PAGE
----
5 min read

Alumni: I spoke my employer's language, but I couldn't write it – yet.

Hear from Covalence alumni, Justin Head, about his experience in Covalence's Catalyst program, and how it taught him way more than he anticipated.

It had been almost two weeks since I had graduated from Covalence's Full Stack Bootcamp.

The bootcamp itself was difficult, but I felt very confident in finding my first developer job. It was a Thursday night, and I was out with my wife at the premiere of Jurassic World: Fallen Kingdom when I received a message on social media from a guy I went to school with. I had nearly hired this guy to develop software for me prior to enrolling at Covalence, so we had been in touch and he knew that I had finished the bootcamp. He said he knew some guys coming into town (he was in Houston, TX at the time), and that If I wanted to come down and spend a week with them learning PHP and MySQL that it would be a good learning opportunity. They may even be able to offer me a remote Junior Development position. So, on the following Saturday, I drove from Nashville to my grandparents house in Houston.

On Sunday, I met the guys and we spent about an hour looking over some of the work I had done during the bootcamp. They were really impressed with everything I had learned and then spent about an hour showing me some of their PHP work. I had worked with MySQL while attending Covalence, but never PHP. The syntax was different, but surprisingly, I could read most of it with the exception of language specific functions that I had to ask about.

I understood the project they showed me, so they took me out to an expensive restaurant and offered me a job. I accepted the job and the rest of the week was pretty laid back. We played a few escape games, met with a client, and honestly spent very little time dealing with any code. They decided the best way for me to learn was to give me a project. I was asked to rebuild an existing project and that mine would replace it. They estimated it would take me a month to complete.

A week later, I set up my an office at my house in Nashville and started digging into the project. About 5 minutes later, I realized that I didn't even know the opening and closing tags for PHP, and that I had a real challenge ahead of me.

There were a few things about PHP that were throwing me off from the beginning. The first was the general structure of the project seemed ridiculously chaotic. This was due to PHP being a server-side language, but HTML, CSS, and JavaScript could and often was included in the PHP file. Aside from trying to wrap my head around how to structure the project without any solid division from front-end and back-end, PHP would commonly be used to render HTML to a page. The same PHP function that returns data from the database may also be placing it on the page or have jQuery append the data to a specific element on the page. It took me some time to get used to manipulating data this way and the first few days I seemed to stumble through every task. I tried to set daily goals on what I would complete, and I always seemed behind. I was pretty pessimistic about my progress, but I wasn’t taking into account the amount of time it was taking me to teach myself PHP.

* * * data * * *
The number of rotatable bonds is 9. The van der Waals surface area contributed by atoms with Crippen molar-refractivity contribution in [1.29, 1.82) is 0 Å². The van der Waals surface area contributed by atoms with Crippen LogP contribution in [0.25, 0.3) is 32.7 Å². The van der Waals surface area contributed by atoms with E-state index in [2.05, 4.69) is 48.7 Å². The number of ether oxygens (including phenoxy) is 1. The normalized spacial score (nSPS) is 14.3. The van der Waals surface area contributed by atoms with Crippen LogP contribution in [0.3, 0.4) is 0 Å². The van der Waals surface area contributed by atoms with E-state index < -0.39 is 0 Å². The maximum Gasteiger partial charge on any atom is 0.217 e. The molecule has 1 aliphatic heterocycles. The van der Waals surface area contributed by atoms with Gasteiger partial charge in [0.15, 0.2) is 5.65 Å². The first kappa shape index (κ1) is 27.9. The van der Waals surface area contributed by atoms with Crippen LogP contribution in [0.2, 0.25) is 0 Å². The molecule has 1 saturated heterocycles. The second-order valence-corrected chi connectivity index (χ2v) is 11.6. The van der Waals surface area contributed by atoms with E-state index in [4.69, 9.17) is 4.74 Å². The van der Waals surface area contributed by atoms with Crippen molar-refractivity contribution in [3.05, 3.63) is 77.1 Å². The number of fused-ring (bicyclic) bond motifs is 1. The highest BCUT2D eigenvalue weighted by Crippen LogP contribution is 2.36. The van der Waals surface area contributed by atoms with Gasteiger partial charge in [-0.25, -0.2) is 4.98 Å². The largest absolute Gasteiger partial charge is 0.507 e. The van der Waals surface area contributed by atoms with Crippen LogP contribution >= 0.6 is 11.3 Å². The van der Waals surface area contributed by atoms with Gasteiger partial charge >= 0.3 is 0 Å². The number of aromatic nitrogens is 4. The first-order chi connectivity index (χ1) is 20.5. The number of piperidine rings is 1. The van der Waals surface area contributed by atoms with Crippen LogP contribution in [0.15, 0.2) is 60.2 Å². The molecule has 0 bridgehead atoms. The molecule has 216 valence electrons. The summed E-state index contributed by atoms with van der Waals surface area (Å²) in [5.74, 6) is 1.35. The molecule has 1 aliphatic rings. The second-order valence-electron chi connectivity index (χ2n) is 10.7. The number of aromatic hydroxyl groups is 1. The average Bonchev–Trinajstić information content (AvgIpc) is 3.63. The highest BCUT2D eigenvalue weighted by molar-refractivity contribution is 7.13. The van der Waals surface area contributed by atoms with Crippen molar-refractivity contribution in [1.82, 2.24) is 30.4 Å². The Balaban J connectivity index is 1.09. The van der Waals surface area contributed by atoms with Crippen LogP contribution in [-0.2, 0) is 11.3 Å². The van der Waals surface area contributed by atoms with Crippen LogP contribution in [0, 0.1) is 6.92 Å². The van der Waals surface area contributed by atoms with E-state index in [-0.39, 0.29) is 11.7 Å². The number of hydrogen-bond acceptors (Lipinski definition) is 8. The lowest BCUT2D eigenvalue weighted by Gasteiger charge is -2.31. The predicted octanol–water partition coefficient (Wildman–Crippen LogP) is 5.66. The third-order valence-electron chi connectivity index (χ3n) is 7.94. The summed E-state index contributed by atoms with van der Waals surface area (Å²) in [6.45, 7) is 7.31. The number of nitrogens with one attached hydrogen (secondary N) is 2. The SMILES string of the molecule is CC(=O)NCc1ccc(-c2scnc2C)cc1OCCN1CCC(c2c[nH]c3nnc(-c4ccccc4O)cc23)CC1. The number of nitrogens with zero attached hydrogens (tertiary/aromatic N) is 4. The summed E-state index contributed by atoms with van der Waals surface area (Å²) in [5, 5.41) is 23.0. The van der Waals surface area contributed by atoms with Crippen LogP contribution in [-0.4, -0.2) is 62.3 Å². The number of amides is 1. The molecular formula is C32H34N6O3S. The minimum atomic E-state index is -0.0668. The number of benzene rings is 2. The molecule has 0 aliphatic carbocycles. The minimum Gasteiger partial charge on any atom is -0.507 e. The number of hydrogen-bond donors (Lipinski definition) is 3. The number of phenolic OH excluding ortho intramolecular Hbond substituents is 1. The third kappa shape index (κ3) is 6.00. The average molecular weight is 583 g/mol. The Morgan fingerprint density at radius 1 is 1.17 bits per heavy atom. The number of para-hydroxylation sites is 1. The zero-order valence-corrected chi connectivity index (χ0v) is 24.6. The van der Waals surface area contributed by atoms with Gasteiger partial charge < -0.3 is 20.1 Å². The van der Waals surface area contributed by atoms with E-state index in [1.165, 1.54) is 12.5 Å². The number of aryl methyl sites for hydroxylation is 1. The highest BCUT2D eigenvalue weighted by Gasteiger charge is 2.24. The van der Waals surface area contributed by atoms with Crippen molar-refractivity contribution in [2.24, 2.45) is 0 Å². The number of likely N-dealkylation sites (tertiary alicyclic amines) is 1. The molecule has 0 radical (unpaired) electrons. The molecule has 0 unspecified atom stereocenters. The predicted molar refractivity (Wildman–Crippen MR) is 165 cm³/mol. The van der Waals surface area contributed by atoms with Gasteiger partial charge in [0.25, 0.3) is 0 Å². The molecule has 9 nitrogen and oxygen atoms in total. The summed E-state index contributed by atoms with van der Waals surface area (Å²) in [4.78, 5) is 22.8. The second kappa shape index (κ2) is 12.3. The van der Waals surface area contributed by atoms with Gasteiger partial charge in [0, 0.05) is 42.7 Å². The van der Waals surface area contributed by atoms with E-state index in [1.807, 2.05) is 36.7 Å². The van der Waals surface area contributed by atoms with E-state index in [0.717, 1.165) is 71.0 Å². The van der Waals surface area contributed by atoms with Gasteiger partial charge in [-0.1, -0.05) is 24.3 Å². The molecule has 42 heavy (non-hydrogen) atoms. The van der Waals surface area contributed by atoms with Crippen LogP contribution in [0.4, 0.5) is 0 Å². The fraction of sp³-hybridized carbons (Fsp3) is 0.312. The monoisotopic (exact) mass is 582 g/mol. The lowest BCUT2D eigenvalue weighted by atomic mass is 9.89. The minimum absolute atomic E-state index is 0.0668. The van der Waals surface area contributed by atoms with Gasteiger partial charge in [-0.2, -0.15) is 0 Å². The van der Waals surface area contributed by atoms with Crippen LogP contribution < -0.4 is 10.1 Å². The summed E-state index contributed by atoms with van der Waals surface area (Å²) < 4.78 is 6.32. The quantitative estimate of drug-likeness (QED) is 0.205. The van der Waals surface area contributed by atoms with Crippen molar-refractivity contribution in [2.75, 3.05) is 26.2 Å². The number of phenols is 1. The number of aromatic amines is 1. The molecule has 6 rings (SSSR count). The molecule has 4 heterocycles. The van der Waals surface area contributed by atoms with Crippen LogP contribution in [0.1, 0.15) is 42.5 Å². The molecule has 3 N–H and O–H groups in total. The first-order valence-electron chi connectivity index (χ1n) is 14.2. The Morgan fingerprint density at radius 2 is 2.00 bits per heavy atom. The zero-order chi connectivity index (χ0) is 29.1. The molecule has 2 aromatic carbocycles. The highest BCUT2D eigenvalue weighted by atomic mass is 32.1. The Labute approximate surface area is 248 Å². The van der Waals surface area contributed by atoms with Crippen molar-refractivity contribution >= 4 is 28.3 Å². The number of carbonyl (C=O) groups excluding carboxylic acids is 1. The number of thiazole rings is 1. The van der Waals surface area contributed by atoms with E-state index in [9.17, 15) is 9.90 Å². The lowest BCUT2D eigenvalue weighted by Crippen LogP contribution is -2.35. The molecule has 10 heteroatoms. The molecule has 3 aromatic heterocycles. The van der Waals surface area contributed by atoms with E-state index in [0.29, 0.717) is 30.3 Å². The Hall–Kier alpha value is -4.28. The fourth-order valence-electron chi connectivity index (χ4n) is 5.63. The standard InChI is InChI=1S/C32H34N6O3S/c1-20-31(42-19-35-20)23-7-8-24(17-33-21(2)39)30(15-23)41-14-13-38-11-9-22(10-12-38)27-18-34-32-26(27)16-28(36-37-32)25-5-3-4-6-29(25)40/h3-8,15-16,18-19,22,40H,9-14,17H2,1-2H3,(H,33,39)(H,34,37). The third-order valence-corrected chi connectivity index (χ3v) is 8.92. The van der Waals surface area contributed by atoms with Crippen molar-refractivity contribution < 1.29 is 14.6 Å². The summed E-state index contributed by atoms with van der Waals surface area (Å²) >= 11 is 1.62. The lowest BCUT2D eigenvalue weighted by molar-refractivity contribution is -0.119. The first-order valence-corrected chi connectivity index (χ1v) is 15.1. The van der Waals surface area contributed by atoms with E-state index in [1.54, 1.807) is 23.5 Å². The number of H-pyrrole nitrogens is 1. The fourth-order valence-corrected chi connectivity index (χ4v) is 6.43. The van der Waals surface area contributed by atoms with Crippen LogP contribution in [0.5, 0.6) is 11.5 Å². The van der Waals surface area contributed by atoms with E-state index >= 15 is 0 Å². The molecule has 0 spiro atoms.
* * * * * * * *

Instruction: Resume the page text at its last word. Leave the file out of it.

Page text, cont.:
It eventually occurred to me that the hardest thing about learning a new programing language was the syntax, some fundamental behavior, and the specific libraries/tools for that language. The actual logic didn't change with PHP. This was why when I first met the team and went through some of their PHP code, I understood it. Certain concepts such as loops, logical operators, arrays, objects, variable scope, password authentication, CRUD operations, CRON jobs, synchronous vs. asynchronous programing (just to name a few) had very little to no change other than syntax when switching programing languages.

So in roughly a month, I have become fairly proficient in PHP and have learned some very advanced concepts involving automating external websites to include login, making transactions, and how to scrape and store data from other websites.

I have never really considered myself someone who was good at teaching themselves things, but the education I gained from Covalence made the difference. For 10 weeks as a Covalence student, I thought I was learning a very specific tech stack that would be desired by employers, but I also learned how to think a specific way and the foundational concepts used in programming.

Interested in how Covalence can help you learn a new skill or change your career? Get started today by browsing our Course Catalog or scheduling a consult with us!


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